Zur Entstehung von Dimensionen und Maßabweichungen beim Laserstrahlschmelzen von Kunststoffen
The selective laser sintering of plastics enables the tool-free manufacturing of complex three-dimensional structures by incrementally joining individually laser exposed lines and layers in the powder. Starting with the production of prototypes, the additive manufacturing process has developed into an industrial manufacturing process for individualized parts.
For the technical and serial use of LS parts, a high degree of dimension and shape stability as well as reproducibility is required. For this reason, the basic linear and layerwise dimensional development in the selective laser melting of polyamide 12 using special exposure conform test specimens is investigated on a microscopic and macroscopic level. For this purpose, important influencing factors on the resulting part dimensions are analyzed in advance and subsequently kept constant.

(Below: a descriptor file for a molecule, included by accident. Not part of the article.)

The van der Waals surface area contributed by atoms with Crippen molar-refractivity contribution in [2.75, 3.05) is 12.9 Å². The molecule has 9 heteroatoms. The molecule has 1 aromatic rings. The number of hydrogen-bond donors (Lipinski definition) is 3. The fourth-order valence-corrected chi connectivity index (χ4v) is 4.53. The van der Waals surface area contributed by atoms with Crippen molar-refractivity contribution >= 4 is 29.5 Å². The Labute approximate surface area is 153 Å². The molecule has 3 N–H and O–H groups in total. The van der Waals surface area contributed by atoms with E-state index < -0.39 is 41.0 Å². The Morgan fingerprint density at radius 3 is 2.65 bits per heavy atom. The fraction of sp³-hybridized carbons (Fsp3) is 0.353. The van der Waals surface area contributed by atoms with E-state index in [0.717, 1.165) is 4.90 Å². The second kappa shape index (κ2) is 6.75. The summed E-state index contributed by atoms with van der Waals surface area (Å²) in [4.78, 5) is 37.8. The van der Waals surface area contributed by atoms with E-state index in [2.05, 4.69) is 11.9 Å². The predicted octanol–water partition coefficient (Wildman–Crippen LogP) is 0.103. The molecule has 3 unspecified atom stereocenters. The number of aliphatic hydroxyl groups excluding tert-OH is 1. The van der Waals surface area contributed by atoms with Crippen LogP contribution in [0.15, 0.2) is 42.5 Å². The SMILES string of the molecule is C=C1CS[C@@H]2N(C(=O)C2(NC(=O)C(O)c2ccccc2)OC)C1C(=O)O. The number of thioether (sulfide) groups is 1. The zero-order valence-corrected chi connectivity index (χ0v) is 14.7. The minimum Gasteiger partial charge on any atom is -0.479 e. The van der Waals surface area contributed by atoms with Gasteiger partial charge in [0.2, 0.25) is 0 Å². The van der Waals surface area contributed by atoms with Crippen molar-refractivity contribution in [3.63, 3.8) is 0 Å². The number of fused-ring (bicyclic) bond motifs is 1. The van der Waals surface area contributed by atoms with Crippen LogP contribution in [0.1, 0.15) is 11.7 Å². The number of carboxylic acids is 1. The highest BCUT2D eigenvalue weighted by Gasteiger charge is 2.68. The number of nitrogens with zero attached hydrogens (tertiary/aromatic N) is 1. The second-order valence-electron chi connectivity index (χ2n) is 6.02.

Following the established theory, the incremental energy input results in a dimensional development dependent on the number of lines and layers. In particular for small structures, the individual portions contributing to the dimensional deviation could be identified and individual mutually compensating effects on the resulting dimensions were found. In addition, a possibility for quantifying the process-typical shape deviation is presented and the meniscus on the upper side of the component is evaluated as a function of the constituent increments and a theory for its origin is presented.